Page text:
•The largest previous number of tornadoes on record in one event occurred from April 3-4, 1974, with 148 tornadoes. april_2011_tornado_information.html

  37. “keep our money out of the hands of terrorists and the koches”
    o-toole, good slogan; but the koch addiction might be be too strong to kick for the msm.
    clever also was your naming of half-truth.
    btw, o-toole, unless you played addled hockey with some posts that went unpublished, looks like not gracious host but ungainly e-snafus held up your tho’ts in the wee hours.

  38. o-toole…
    sometimes the site just automatically holds new commenters posts…. when Craig sees that is happening he’ll fix it for you.
    please don’t take it personally…. and please keep posting.

  39. sea, the siemens ad on the right above craig’s twittering reminded me of your don quixote days fighting the water windmills. have they gone up yet?

  40. good morning, renee. wedding hangover leftover question: was that gown recycled from an old movie? i swear i saw one just like it on e taylor once. kate’s fil being such a greenie made me wonder.

  41. patd…
    I’m the wrong person of which to ask that question. I did watch a bit of the wedding…. but as to all the particulars of dress, hats, and all that stuff…. it didn’t interest me.
    and good morning to you too…. it’s going to be a beautiful day here in the northeast.

  42. that retro gown was about the only thing that pulled my eye away from the tornado devastation photos yesterday. being that colin firth and wife wore recycled clothes to the oscars, i wondered if this was the beginning of a new uk fashion.
    tornado photos looked a lot like hurricane andrew recycled.

  43. patd… that’s interesting about colin… didn’t know that.
    I watched some of the wedding because my father was a huge history buff. If he were alive, he’d have insisted I watch history in the making.
    After I turned on the tele, I yelled at the heavens “see dad, I’m watching it… the cathedral is grand… the music is grand… and look at all the history of it!”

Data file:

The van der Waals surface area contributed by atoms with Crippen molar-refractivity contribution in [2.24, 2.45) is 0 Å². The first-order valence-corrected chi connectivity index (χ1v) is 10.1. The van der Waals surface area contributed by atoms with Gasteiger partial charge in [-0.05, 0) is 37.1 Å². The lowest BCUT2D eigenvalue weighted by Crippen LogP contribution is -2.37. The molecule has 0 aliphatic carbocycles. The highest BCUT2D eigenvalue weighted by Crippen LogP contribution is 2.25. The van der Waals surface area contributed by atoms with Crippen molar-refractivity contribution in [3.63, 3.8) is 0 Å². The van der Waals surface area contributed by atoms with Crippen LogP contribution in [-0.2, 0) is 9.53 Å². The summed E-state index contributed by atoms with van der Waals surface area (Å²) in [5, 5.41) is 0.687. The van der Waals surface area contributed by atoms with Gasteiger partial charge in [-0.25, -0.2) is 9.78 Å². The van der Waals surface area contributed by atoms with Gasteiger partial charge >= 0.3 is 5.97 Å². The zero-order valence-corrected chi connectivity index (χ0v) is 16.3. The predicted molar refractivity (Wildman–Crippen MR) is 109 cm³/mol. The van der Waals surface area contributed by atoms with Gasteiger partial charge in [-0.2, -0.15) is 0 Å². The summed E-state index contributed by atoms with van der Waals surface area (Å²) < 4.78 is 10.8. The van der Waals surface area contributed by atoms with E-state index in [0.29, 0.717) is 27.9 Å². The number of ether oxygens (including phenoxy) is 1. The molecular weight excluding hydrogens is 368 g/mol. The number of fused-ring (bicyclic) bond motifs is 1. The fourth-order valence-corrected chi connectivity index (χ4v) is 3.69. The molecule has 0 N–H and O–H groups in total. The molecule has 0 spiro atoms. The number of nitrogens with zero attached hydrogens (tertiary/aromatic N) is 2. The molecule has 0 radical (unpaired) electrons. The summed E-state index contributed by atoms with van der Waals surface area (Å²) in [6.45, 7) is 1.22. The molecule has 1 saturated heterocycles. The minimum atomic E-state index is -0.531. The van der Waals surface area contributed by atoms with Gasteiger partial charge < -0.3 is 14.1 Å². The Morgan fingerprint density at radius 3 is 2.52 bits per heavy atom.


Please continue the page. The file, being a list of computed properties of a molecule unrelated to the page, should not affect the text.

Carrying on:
I felt him smile.

  44. Well, TIR, since 2009 our government has been secretly supporting opposition groups in Syria. The Muslim Brotherhood split in Syria and we helped those who rejected the MB’s support of Hamas.
    Obama a walk in in 2012?
    1. Egypt
    a. opens to Gaza crossing and warns Israel who rejects illegal arms to Hamas to stop meddling in its internal affairs.
    b.Mubarak may face the death penalty
    c. Copts and Muslims minority groups now face increased violence
    d. Watch Lara Logan’s interview on 60 Minutes. I don’t think I heard one word here about her disgusting assault for 30 minutes by 200 to 300 people protesting in Tahrir Square.
    2. Qaddafi ain’t going anywhere fast and the French are now dropping concrete bombs as they are low on explosives. Numerous AQ links to rebels are now quite clear.
    3. Assad has Iranian security and Quds helping them murder Syrians. The hypocrisy here is so bad even the former Clinton spokesperson is disgusted at Obama’s double standard.
    4. Taliban launches their Summer Offensive
    5. Pakistan encourages Afghanistan to move towards China and reject the West. China continues to help Iran and their cargo ship is still held in Malaysia over illegal nuclear materials interdicted on the way to Iran.
    6. Hizb’Allah still holds Lebanon hostage and will bury the Tribunal’s report due out soon indicting them, Syria and Iran for the murder of Hariri.
    7. Turkey is embarrassed over the plight of their new BFOs Iran and Syria.
    8. Obama said he has never seen the destruction of the recent tornadoes. Did he see a few pictures of Japan?
    9. India, China and Russia proceed to work on Thorium technology as Obama HAS NO ENERGY PLAN
    10. Shuttle is almost over. We’ll have to depend on the Russians or Elon Musk
    11. Panetta to the Defense department is to manage to big cuts coming and Patraeus to the CIA to keep him from considering running for President (opinion).
    12. F-35 continues to flounder. China now has the J-10, J-15, J-17 and the stealth J-20 plus ship killer missiles designed to fit the J-20.
    13. Carter accuses America and South Korea from withholding food which he called a human rights abuse.
    14. GDP is shrinking and the economy is bracing for oil disruptions given the mess in the ME with more flames burning now in MENA and Africa.
    15. There is no real plan to control the deficit as the Dollar continues to sink without a strong uptick in US exports.
    16. My insurance premiums continue to rise.
    17. As predicted Gitmo isn’t closed and KSM will not be tried in NYC.
    18. New studies suggest China will overtake the US economy by 2016 as they continue to suppress human rights and block sanctions against Syria.
    Those were just a few issues facing Obama. Nothing here is surprising however. Many things over the last years have been very surprising to Obama. Perhaps the only thing he’s not surprised at is the feeble leadership of the Republicans……..